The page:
Markets in Producing Countries Presented by Vera Espindola Rafael

The market strategy of most producing countries has been solely focused on export as the majority of the consumption lies in the United States, European Union and East Asia. Producing countries have therefore invested strategically to position the coffees of their origins in different manners, with the intention to increase demand of buyers and consumers of these consuming countries. The main cities of producing countries, such as Brazil, Colombia, Mexico and Rwanda, have seen an increase in coffee shops and overall coffee culture, and coffee is increasingly consumed out of home. The places of consumption have followed the steps of the waves of the coffee industry, being now the third wave. With the current low coffee prices, cases have popped up where for some producers it has become more attractive to sell their coffee on the national market as the price they receive for their coffee is higher than or equal to exporting. Are these markets (enough of) an opportunity for specialty coffee growers? What is the real potential? Should producers invest their efforts in their countries? What can the sector do to facilitate these opportunities? What needs to happen (more) to create a specialty coffee environment?

Session 5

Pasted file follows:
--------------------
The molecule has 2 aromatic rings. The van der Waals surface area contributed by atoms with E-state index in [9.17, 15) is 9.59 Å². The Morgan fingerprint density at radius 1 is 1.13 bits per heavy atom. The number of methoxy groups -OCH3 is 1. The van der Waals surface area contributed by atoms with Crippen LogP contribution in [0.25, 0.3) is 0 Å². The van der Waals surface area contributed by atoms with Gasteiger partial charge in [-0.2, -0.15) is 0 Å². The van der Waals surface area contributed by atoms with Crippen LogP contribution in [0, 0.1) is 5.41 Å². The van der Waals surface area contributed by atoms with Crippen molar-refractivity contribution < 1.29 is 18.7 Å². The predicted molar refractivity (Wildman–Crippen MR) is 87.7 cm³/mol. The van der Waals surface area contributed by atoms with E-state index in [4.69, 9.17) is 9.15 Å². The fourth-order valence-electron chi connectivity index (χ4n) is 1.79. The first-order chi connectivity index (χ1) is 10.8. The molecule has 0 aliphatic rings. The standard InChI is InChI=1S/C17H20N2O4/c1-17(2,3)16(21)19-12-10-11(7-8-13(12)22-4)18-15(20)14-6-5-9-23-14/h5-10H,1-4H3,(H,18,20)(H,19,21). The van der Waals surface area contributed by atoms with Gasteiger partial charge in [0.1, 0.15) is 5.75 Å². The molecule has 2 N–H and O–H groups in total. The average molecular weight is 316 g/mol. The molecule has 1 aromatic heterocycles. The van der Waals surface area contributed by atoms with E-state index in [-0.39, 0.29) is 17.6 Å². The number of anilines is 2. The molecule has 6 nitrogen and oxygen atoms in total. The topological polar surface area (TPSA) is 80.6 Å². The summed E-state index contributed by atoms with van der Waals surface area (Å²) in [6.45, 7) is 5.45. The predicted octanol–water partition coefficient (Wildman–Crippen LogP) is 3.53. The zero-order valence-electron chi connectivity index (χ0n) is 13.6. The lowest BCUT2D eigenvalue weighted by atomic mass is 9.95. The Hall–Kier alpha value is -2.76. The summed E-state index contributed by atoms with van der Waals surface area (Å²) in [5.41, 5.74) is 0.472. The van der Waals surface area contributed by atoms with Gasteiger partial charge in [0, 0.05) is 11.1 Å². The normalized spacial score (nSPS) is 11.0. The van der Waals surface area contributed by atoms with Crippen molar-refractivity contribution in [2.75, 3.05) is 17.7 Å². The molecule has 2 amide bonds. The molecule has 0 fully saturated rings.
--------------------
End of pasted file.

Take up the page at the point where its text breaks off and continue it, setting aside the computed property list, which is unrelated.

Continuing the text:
THE ROLE OF INNOVATION AND TECHNICAL ADVANCEMENT

SESSION HOST: VAVA ANGWENYI

The Coffee Science Foundation Presented by Peter Giuliano

The biggest theme of last year’s Re:co Symposium- and throughout the history of our conference- is the value of information and knowledge building. What is the value of knowledge and of expanding understanding in coffee? How can it positively influence consumption, economic performance, and coffee policy? The SCA has been driving its research initiative forward over the past few years, and this year, has launched the Coffee Science Foundation as a tool to drive research, science, and increased knowledge about coffee.

Unlocking Coffee’s Flavor Code Presented by Hanna Neuschwander

How does a living thing get to be the way it is? How does a coffee come to taste the way it does? How does the plant's blueprint for what's possible—it's genetics—interact with complex and changing environments to produce flavor in the cup? Hanna Neuschwander will describe a major global trial underway designed to help us understand how coffee genetics interact with the environment, and a new study that will let us see how these things impact coffee flavor and chemistry. She'll explore how we we harness that understanding to "make coffee better" and open up new avenues for farmer profitability.

The GCP and Country Platforms:  Scaling Local Action for Global Sustainability Results Presented by Carlos Brando + Veronica Herlina